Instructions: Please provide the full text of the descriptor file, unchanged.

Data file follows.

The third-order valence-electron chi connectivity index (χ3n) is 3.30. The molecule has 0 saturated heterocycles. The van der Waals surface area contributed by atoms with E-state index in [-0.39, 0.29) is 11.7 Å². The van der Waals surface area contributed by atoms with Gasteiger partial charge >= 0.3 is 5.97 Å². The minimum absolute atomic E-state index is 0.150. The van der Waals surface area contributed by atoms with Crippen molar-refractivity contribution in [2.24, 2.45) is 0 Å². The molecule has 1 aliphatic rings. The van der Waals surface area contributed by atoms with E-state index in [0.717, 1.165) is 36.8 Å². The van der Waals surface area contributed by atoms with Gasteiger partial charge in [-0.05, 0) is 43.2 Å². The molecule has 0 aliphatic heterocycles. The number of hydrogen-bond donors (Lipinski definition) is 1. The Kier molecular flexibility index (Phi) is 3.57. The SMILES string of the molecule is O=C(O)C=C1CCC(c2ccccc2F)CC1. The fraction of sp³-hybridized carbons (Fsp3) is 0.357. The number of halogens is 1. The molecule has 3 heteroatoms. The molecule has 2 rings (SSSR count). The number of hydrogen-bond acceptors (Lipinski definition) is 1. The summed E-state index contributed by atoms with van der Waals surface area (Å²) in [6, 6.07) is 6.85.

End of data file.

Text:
The third-order valence-electron chi connectivity index (χ3n) is 3.30. The molecule has 0 saturated heterocycles. The van der Waals surface area contributed by atoms with E-state index in [-0.39, 0.29) is 11.7 Å². The van der Waals surface area contributed by atoms with Gasteiger partial charge >= 0.3 is 5.97 Å². The minimum absolute atomic E-state index is 0.150. The van der Waals surface area contributed by atoms with Crippen molar-refractivity contribution in [2.24, 2.45) is 0 Å². The molecule has 1 aliphatic rings. The van der Waals surface area contributed by atoms with E-state index in [0.717, 1.165) is 36.8 Å². The van der Waals surface area contributed by atoms with Gasteiger partial charge in [-0.05, 0) is 43.2 Å². The molecule has 0 aliphatic heterocycles. The number of hydrogen-bond donors (Lipinski definition) is 1. The Kier molecular flexibility index (Phi) is 3.57. The SMILES string of the molecule is O=C(O)C=C1CCC(c2ccccc2F)CC1. The fraction of sp³-hybridized carbons (Fsp3) is 0.357. The number of halogens is 1. The molecule has 3 heteroatoms. The molecule has 2 rings (SSSR count). The number of hydrogen-bond acceptors (Lipinski definition) is 1. The summed E-state index contributed by atoms with van der Waals surface area (Å²) in [6, 6.07) is 6.85.